So, let’s get into the heart of the battle.

When the Holy Temple stood in Jerusalem, a big part of our service of G‑d was offering up sacrifices on the altar. After the Temple was destroyed, prayer took the place of animal sacrifices. We are offering up the animal inside of us.8 Our emotional labor, our service of the heart, is to channel the drives and passions of the animal soul to G‑d, to work with it and get it to work with us. Like a farmer harnessing an ox to plow his field, the G‑dly soul can accomplish more through working with the animal soul than it could ever achieve on its own.9

The main battlefield in the struggle between the animal and G‑dly soul is during prayer. Does the G‑dly soul want to pray? Does it ever! The G‑dly soul loves to pray. It would like nothing more than to spend all day praying and being close to G‑d. Does the animal soul want to pray? Decidedly not! It gets bored and distracted. It doesn’t see the point. So the challenge for the G‑dly soul is to get the animal soul interested—to get it to reflect on G‑dliness in terms it can understand. The G‑dly soul tells the animal soul that we need to pray to G‑d for health, food and shelter. This is how the G‑dly soul engages with the animal soul, to explain to it on its own terms how it is dependent on G‑d.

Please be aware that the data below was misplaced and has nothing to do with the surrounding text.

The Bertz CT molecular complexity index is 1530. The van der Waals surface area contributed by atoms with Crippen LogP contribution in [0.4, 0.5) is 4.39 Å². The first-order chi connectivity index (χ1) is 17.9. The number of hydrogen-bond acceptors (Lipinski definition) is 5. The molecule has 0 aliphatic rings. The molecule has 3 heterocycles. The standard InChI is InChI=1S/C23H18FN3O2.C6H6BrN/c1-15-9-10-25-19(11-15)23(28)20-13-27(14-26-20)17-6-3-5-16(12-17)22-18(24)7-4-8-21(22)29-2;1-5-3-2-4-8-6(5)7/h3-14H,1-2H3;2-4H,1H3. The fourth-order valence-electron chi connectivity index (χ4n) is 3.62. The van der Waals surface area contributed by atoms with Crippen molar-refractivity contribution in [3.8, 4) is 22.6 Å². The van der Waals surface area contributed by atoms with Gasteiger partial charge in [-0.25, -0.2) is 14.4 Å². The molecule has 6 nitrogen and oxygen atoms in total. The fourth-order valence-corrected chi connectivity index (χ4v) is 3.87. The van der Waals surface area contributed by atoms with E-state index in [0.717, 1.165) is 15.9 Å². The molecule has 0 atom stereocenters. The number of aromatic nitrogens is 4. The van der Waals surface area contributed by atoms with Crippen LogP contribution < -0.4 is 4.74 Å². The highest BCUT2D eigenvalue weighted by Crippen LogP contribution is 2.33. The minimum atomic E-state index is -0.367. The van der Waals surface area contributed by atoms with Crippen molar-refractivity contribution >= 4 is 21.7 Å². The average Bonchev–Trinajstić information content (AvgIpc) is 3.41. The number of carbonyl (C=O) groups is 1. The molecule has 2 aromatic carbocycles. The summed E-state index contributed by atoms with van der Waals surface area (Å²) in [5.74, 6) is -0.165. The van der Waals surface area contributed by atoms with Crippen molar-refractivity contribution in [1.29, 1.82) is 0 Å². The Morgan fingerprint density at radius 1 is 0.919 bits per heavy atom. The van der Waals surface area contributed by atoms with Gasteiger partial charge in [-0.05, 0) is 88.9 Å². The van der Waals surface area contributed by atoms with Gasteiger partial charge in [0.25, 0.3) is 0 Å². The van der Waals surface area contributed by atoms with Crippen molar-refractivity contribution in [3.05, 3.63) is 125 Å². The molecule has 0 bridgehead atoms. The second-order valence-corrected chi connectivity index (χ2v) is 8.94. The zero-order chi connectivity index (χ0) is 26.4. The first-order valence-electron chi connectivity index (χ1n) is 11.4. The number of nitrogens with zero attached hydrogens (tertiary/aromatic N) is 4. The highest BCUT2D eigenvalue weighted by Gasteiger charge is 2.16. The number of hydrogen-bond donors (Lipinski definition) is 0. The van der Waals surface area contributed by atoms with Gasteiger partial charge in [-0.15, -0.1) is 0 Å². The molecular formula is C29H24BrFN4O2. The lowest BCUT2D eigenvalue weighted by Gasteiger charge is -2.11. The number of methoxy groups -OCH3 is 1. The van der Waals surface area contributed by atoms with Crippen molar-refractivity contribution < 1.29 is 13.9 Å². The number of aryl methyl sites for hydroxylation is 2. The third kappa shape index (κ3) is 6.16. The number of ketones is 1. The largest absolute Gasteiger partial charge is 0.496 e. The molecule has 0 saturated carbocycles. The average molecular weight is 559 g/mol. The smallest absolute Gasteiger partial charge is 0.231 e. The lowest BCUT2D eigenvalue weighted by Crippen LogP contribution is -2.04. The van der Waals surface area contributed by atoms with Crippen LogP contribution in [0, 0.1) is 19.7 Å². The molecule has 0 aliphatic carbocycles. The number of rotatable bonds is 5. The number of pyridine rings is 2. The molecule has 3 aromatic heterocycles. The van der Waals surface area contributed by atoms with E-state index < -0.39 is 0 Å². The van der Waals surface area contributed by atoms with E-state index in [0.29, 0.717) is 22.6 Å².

Another option for the G‑dly soul is to short-circuit the animal soul altogether and meditate on G‑dliness so intensely that the animal soul gets blotted out entirely. This approach has its uses, but it’s not completely satisfactory because the animal soul tends to pop right back up again after prayer. It’s a temporary measure at best.10 You can pray with a lot of intensity and passion, and then a minute later, you’re thinking about lunch. It’s not that your prayer was not sincere. It’s just that in fighting the battle, you weren’t completely victorious.11 You are a work in progress.